The thirty-three anonymous Homeric Hymns celebrating individual gods are a collection of ancient Greek
hymns, "Homeric" in the sense that they employ the same epic meter— dactylic hexameter— as the " Iliad" and " Odyssey", use many similar formulas and are couched in the same dialect. They were uncritically attributed to Homerhimself in Antiquity—from the earliest written reference to them, Thucydides(iii.104)—and the label has stuck. "the whole collection, as a collection, is "Homeric" in the only useful sense that can be put upon the word;" A. W. Verrall noted in 1894, [A. W. Verrall, "The Hymn to Apollo: An Essay in the Homeric Question" "The Journal of Hellenic Studies" "'14" (1894:1-29) p. 2. ] "that is to say, it has come down labeled as 'Homer' from the earliest times of Greek book-literature."
The oldest of the "Hymns" were written in the seventh century BCE, somewhat later than
Hesiodand the usually accepted date for the writing down of the Homeric epics. This still places the older Homeric hymns among the oldest monuments of Greek literature; but although most of them were composed in the seventh and sixth centuries, a few may be Hellenistic, and the "Hymn to Ares" might be a late pagan work, inserted when it was observed that a hymn to Ares was lacking. Walter Burkert has suggested that the "Hymn to Apollo", attributed by an ancient source to Cynaethusof Chios (a member of the Homeridae), was composed in 522 BCE for performance at the unusual double festival held by Polycrates of Samosto honour Apollo of Delosand of Delphi. [ Walter Burkert, 'Kynaithos, Polycrates and the Homeric Hymn to Apollo' in "Arktouros: Hellenic studies presented to B. M. W. Knox" ed. G. W. Bowersock, W. Burkert, M. C. J. Putnam (Berlin: De Gruyter, 1979) pp. 53-62.]
The hymns, which must be the remains of a once more strongly represented genre, vary widely in length, some being as brief as three or four lines, while others are in excess of five hundred lines. The long ones comprise an invocation, praise, and narrative, sometimes quite extended. In the briefest ones, the narrative element is lacking. The longer ones show signs of having been assembled from pre-existing disparate materials.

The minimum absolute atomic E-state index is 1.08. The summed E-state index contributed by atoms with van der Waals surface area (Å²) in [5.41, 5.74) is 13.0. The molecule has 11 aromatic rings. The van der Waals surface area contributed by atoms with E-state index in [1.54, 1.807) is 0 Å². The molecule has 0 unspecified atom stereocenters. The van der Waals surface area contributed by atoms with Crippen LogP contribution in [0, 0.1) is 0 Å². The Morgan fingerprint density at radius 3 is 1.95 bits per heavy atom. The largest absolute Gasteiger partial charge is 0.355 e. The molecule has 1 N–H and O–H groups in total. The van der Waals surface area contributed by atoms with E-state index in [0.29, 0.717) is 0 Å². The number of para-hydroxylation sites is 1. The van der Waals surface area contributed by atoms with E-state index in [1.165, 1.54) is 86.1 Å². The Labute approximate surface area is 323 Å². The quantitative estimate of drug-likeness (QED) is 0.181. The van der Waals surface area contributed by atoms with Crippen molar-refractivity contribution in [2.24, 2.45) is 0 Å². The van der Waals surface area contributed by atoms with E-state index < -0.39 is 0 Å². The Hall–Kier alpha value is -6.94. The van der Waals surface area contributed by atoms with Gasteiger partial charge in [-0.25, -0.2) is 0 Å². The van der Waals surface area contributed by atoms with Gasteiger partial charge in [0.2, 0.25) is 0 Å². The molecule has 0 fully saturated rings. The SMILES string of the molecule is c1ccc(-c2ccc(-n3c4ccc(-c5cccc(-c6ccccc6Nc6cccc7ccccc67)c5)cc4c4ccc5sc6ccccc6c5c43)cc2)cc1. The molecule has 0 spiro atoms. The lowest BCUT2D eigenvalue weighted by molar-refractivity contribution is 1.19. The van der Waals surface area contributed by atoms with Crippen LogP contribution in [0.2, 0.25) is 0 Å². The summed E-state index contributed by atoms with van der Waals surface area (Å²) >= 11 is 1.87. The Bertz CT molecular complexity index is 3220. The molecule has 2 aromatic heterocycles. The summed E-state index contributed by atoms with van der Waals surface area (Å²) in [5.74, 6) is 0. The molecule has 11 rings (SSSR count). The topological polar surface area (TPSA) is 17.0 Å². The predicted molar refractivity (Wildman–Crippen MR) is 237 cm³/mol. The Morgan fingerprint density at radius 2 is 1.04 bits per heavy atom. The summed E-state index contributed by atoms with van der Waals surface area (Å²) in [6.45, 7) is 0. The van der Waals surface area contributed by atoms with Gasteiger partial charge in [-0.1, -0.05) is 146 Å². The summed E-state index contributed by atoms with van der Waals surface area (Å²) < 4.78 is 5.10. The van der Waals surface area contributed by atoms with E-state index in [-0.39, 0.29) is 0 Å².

Most surviving Byzantine manuscripts begin with the third Hymn. A chance discovery in Moscow, 1777, recovered the two hymns that open the collection, the fragmentary "To Dionysus" and "To Demeter", in a single fifteenth century manuscript. Some at least of the shorter ones may be excerpts that have omitted the narrative central section, preserving only the useful invocation and introduction, ["husks, introductions and conclusions from which the narrative core has been removed" as Robert Parker calls them, "The 'Hymn to Demeter' and the 'Homeric Hymns'" "Greece & Rome" 2nd Series 38.1 (April 1991, pp. 1-17) p. 1. Parker notes that, for instance, Hymn 18 preserves a version of the beginning and end of the "Hymn to Hermes".] which a
rhapsodecould employ in the manner of a prelude. The thirty-three hymns praise most of the major gods of Greek mythology; at least the shorter ones may have served as preludes to the recitation of epic verse at festivals by professional rhapsodes: often the singer concludes by saying that now he will pass to another song. A thirty-fourth, "To Hosts" is not a hymn, but a reminder that hospitality is a sacred duty enjoined by the gods, a pointed reminder when coming from a professional rhapsode.
Gods who have Homeric hymns dedicated to them include:
* [http://www.perseus.tufts.edu/cgi-bin/ptext?doc=Perseus%3Atext%3A1999.01.0138;layout=;loc=1.1;query=toc English etext of the Homeric Hymns] Translation by H.G. Evelyn-White at Perseus. Annotated with links to proper names, Greek text, etc.
* [http://sunsite.berkeley.edu/OMACL/Hesiod/hymns.html English etext of the Homeric Hymns] at the Berkeley Sunsite
* [http://www.ucpress.edu/books/pages/9232/9232.intro.html Introduction to the Homeric Hymns] A condensed version of the introduction by Diane J. Rayor, "The Homeric Hymns : A Translation, with Introduction and Notes" (2004)
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